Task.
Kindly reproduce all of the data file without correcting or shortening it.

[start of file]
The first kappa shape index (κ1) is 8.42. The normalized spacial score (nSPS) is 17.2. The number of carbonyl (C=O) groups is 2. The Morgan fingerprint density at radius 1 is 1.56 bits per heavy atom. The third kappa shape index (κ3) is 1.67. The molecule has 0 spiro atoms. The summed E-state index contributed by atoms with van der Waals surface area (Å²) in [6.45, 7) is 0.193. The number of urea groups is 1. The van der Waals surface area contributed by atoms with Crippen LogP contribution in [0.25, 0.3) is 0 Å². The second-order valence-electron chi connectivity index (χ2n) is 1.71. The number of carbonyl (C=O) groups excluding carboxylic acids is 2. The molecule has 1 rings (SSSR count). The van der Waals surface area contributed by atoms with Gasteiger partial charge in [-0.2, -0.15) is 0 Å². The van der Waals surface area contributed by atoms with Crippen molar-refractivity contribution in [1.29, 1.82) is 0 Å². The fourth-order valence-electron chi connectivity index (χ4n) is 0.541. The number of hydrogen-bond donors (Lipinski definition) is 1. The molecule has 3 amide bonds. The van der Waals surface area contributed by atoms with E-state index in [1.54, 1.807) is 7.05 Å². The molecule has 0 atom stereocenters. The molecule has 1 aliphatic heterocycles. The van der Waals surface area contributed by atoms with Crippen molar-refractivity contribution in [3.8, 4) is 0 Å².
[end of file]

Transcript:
The first kappa shape index (κ1) is 8.42. The normalized spacial score (nSPS) is 17.2. The number of carbonyl (C=O) groups is 2. The Morgan fingerprint density at radius 1 is 1.56 bits per heavy atom. The third kappa shape index (κ3) is 1.67. The molecule has 0 spiro atoms. The summed E-state index contributed by atoms with van der Waals surface area (Å²) in [6.45, 7) is 0.193. The number of urea groups is 1. The van der Waals surface area contributed by atoms with Crippen LogP contribution in [0.25, 0.3) is 0 Å². The second-order valence-electron chi connectivity index (χ2n) is 1.71. The number of carbonyl (C=O) groups excluding carboxylic acids is 2. The molecule has 1 rings (SSSR count). The van der Waals surface area contributed by atoms with Gasteiger partial charge in [-0.2, -0.15) is 0 Å². The van der Waals surface area contributed by atoms with Crippen molar-refractivity contribution in [1.29, 1.82) is 0 Å². The fourth-order valence-electron chi connectivity index (χ4n) is 0.541. The number of hydrogen-bond donors (Lipinski definition) is 1. The molecule has 3 amide bonds. The van der Waals surface area contributed by atoms with E-state index in [1.54, 1.807) is 7.05 Å². The molecule has 0 atom stereocenters. The molecule has 1 aliphatic heterocycles. The van der Waals surface area contributed by atoms with Crippen molar-refractivity contribution in [3.8, 4) is 0 Å².